1911: On 26 July, wireless station NZW opened at the Chief Post Office in Wellington. It was New Zealand’s first official wireless station (amateur radio operators were already on the air).
The original location was not intended to be permanent. Three months before NZW went on the air, the Government announced it would acquire land in a much better location on the Tinakori Hills. Construction of the new station was underway by the end of the year.
1912: On 6 July, NZW changed to VLW under a new international agreement on callsign allocation. On 14 October, an official opening ceremony was held at the Tinakori Hills site.
The temporary 1.5kW station at the Wellington Post Office was dismantled and sent to the Chatham Islands.
Early radio DXers Guy Tinney and Arthur McClay helped save a ship in distress:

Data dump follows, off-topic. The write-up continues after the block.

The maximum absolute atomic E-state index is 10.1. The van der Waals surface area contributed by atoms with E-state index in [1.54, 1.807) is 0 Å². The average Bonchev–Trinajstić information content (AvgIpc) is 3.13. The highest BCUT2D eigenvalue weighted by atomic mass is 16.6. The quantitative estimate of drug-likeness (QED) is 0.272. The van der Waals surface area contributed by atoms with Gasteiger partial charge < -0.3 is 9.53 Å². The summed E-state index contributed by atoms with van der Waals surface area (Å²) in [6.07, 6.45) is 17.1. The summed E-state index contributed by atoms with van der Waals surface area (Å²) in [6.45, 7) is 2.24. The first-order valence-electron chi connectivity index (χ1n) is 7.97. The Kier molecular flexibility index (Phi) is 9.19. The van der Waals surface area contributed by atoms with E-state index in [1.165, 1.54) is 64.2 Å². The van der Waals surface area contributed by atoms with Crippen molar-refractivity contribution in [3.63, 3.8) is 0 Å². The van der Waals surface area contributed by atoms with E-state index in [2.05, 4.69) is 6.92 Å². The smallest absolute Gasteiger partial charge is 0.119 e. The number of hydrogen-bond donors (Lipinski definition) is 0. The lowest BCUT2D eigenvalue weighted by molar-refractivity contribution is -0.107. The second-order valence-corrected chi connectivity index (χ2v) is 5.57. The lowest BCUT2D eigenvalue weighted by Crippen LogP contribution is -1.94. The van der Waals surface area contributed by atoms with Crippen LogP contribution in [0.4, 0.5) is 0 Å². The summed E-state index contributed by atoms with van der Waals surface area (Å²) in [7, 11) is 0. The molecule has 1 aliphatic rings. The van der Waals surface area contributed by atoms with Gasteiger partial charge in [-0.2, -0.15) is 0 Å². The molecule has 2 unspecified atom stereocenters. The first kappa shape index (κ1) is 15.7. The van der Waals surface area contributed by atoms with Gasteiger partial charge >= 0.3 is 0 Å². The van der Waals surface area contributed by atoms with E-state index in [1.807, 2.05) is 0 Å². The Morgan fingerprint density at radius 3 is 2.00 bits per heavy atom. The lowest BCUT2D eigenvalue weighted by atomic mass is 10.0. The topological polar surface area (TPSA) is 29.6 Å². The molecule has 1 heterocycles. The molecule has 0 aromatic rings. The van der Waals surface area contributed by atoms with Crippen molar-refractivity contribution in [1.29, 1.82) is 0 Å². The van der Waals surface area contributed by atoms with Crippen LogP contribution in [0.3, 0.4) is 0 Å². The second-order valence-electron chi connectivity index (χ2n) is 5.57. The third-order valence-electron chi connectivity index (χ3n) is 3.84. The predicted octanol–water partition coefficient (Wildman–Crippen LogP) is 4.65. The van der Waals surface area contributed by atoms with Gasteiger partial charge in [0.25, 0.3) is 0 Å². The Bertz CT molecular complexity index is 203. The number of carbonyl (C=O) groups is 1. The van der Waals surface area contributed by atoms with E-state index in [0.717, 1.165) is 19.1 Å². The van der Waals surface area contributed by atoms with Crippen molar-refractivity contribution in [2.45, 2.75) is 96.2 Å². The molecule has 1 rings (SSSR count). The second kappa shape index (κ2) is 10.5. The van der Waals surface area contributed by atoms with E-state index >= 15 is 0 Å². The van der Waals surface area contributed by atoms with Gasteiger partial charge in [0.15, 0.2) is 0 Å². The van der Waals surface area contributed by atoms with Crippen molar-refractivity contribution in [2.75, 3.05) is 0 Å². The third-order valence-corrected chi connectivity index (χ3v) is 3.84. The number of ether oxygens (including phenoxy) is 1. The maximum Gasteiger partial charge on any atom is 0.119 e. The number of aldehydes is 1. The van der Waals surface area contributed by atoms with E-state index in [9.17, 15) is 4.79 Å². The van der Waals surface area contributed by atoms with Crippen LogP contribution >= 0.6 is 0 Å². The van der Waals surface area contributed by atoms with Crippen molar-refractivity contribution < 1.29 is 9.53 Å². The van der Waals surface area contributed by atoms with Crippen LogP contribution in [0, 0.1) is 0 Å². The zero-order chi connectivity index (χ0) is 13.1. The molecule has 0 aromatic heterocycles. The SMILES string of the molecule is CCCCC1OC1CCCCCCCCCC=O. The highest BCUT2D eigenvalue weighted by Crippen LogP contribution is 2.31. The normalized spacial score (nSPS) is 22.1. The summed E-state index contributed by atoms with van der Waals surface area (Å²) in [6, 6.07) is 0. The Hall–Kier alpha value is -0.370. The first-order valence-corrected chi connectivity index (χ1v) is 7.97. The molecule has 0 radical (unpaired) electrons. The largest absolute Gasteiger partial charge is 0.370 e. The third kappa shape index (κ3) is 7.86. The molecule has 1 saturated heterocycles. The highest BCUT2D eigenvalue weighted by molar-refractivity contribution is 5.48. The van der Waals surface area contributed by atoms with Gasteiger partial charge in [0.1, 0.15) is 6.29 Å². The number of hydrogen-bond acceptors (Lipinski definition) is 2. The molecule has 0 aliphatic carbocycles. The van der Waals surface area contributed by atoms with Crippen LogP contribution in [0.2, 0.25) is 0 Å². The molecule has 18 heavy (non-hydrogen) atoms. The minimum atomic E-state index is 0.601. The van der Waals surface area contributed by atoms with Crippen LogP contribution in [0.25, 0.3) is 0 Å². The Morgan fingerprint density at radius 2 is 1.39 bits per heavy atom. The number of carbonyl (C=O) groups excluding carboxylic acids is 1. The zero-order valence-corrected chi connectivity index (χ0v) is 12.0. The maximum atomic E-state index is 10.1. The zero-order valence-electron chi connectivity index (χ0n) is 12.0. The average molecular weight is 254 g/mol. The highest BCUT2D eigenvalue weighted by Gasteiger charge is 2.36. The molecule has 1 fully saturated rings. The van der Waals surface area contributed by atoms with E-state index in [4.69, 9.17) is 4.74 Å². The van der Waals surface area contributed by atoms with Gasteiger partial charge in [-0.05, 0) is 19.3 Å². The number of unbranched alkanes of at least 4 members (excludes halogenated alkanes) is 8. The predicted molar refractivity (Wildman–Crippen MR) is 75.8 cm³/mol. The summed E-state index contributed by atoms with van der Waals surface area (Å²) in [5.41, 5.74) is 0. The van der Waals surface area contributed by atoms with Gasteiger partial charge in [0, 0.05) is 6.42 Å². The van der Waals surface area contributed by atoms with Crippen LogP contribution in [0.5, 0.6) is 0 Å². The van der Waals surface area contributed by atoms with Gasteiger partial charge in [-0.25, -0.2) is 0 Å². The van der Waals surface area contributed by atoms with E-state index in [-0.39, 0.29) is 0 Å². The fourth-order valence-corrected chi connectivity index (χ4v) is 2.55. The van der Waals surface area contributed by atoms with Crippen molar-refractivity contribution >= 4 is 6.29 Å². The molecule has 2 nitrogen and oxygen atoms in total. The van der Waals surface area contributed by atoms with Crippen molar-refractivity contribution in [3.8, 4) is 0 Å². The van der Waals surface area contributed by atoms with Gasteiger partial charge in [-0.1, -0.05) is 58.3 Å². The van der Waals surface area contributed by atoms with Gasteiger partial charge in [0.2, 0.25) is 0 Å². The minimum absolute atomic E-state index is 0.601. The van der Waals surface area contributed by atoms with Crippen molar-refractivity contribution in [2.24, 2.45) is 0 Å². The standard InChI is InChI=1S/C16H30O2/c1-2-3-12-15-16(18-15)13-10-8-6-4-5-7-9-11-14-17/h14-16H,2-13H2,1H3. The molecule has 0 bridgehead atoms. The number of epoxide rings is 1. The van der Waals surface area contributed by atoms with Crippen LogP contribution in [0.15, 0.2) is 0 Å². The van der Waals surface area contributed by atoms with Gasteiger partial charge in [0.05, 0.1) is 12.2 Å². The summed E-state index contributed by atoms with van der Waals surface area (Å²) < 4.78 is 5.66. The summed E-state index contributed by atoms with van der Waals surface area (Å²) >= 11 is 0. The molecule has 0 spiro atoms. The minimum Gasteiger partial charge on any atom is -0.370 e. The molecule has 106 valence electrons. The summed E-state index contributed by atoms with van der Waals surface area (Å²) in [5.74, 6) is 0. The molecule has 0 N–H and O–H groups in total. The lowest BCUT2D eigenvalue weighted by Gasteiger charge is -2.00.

Arthur McClay recalls how he was awoken from his sleep at midnight when Guy Tinney called distressed as he had heard a ships SOS and it was drifting towards a reef in Wellington Harbour. A quick decision had to be made and they contacted the Chief Post Office in Wellington and the vessel was brought in through the storm safely. The cause of the storm also put out the Wellington Post Office wireless station.1
Clive Drummond – later to achieve fame as one of New Zealand’s radio broadcasting pioneers – joined Wellington Radio as a radio operator.
“Early in the First World War [Wellington Radio operator Clive Drummond] intercepted a message between two German naval ships in the Pacific which, when decoded in Melbourne, led the authorities to delay the sailing of the main body of the New Zealand Expeditionary Force.” (See Clive Drummond biography)
1. Cushen, A., 1996. Arthur McClay – NZs First DXer?, DX Times, republished by NZ Radio DX League